Yes I am now close to 1200 meta-analyses (up from the 800 in VL). What is remarkable since I published the first study (in 1989 based on 134) is that the “story” underlying the data has hardly changed. Some of the more interesting (new) effects include Bullying (-.24), parental employment (.03), sleep (.07), single sex compared to coed schools (.08). Philosophy in schools (.43), Service learning (.58), conceptual change programs (1.15), and collective self-efficacy (1.57).

As always, when it comes to research, there are some objections to your results. What would you yourself say is the most controversial area of your research?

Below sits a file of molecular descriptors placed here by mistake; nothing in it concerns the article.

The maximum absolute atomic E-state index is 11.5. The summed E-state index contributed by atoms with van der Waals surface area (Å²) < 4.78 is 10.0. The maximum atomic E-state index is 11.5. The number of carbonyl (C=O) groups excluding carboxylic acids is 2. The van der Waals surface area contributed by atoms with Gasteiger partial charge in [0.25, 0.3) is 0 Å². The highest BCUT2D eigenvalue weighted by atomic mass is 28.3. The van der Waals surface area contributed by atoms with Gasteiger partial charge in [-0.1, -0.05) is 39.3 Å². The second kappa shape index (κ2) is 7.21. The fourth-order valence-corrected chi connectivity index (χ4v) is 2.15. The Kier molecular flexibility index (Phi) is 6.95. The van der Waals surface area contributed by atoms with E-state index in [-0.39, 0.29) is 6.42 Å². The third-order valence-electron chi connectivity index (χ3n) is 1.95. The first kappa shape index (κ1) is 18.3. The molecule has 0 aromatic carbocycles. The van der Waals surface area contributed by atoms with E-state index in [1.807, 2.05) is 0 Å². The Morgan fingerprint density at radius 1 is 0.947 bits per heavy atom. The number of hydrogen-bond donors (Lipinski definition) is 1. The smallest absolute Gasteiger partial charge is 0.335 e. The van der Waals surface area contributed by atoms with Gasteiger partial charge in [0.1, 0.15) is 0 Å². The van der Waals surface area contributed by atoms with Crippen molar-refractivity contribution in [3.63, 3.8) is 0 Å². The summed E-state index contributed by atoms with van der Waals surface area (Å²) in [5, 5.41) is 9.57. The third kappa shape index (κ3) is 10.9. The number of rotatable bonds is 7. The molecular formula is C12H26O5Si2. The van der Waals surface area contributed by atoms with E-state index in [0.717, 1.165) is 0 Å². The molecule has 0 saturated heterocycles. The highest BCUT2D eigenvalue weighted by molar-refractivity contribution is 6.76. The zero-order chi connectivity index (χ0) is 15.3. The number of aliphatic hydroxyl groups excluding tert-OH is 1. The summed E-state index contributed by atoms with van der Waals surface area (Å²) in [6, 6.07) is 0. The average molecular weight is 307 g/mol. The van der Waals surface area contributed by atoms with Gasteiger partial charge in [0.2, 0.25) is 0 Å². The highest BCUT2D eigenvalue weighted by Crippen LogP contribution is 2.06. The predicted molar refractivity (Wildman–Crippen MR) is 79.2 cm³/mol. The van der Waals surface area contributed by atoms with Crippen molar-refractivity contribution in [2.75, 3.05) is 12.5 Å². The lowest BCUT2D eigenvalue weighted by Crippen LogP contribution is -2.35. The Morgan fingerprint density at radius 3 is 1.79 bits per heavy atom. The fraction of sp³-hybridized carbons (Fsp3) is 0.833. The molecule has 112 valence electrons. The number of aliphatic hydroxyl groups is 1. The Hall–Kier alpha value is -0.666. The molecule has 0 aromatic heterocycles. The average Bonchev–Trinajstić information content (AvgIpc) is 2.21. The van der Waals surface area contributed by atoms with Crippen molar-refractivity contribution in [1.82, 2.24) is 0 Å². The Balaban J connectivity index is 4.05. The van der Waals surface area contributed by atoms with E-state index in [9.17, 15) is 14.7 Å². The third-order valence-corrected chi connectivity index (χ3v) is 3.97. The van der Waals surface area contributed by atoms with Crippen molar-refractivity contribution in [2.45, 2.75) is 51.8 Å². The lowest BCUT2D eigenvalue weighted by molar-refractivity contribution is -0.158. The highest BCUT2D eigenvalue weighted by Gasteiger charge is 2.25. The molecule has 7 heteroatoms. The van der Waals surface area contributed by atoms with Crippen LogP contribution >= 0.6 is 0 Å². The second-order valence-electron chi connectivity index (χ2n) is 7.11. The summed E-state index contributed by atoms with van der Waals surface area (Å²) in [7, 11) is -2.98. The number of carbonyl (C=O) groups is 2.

Meta-analysis is a well-rehearsed and well known method. While some bloggers have troubles with effect-sizes, they are an established part of the statistical scene. Other bloggers claim that even I say that “half the data in VL” is wrong – how absurd and I have never made such a claim! Yes, I made a mistake calculating on statistic (the CLE) in early editions of VL but it is hardly important given the attention to the effect-sizes (although I regret that error) and the very minor part played by the CLE (which almost every reader and critic has ignored anyway).  I would have wanted more moderators in the literature other than the more obvious and often less interesting (like achievement levels compared to gender, age) – but this is a reflection on the research not methods. Also, too many studies are based on surface rather than deep learning, but again this is reflection of what so often occurs in our classrooms. The data from the meta-analyses is hardly controversial but the more important part is the “explanation” – I have yet to find any alternative story than the one I proposed in the various VL books.